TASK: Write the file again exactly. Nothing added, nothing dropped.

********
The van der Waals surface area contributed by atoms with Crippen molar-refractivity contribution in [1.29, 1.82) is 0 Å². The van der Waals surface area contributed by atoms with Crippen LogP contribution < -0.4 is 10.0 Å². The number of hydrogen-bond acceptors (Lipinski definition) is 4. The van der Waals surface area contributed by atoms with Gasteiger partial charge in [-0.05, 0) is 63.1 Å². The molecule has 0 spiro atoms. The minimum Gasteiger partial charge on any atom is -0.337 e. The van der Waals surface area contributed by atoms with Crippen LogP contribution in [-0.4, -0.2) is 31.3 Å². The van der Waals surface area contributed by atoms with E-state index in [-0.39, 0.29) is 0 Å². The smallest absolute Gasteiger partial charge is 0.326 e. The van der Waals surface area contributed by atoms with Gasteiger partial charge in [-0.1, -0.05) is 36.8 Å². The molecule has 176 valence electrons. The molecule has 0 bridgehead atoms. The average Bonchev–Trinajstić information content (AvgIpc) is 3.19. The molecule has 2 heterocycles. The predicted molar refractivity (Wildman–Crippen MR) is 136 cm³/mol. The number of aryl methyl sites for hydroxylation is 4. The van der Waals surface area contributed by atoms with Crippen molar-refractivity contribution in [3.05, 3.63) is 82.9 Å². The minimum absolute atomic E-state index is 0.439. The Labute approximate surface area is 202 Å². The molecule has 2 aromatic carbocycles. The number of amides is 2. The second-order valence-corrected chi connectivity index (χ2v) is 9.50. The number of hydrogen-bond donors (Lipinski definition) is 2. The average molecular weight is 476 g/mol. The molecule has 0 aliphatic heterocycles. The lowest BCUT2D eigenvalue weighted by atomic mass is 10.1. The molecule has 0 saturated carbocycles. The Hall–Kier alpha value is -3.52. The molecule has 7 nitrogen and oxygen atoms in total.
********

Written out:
The van der Waals surface area contributed by atoms with Crippen molar-refractivity contribution in [1.29, 1.82) is 0 Å². The van der Waals surface area contributed by atoms with Crippen LogP contribution < -0.4 is 10.0 Å². The number of hydrogen-bond acceptors (Lipinski definition) is 4. The van der Waals surface area contributed by atoms with Gasteiger partial charge in [-0.05, 0) is 63.1 Å². The molecule has 0 spiro atoms. The minimum Gasteiger partial charge on any atom is -0.337 e. The van der Waals surface area contributed by atoms with Crippen LogP contribution in [-0.4, -0.2) is 31.3 Å². The van der Waals surface area contributed by atoms with E-state index in [-0.39, 0.29) is 0 Å². The smallest absolute Gasteiger partial charge is 0.326 e. The van der Waals surface area contributed by atoms with Gasteiger partial charge in [-0.1, -0.05) is 36.8 Å². The molecule has 176 valence electrons. The molecule has 0 bridgehead atoms. The average Bonchev–Trinajstić information content (AvgIpc) is 3.19. The molecule has 2 heterocycles. The predicted molar refractivity (Wildman–Crippen MR) is 136 cm³/mol. The number of aryl methyl sites for hydroxylation is 4. The van der Waals surface area contributed by atoms with Crippen molar-refractivity contribution in [3.05, 3.63) is 82.9 Å². The minimum absolute atomic E-state index is 0.439. The Labute approximate surface area is 202 Å². The molecule has 2 aromatic carbocycles. The number of amides is 2. The second-order valence-corrected chi connectivity index (χ2v) is 9.50. The number of hydrogen-bond donors (Lipinski definition) is 2. The average molecular weight is 476 g/mol. The molecule has 0 aliphatic heterocycles. The lowest BCUT2D eigenvalue weighted by atomic mass is 10.1. The molecule has 0 saturated carbocycles. The Hall–Kier alpha value is -3.52. The molecule has 7 nitrogen and oxygen atoms in total.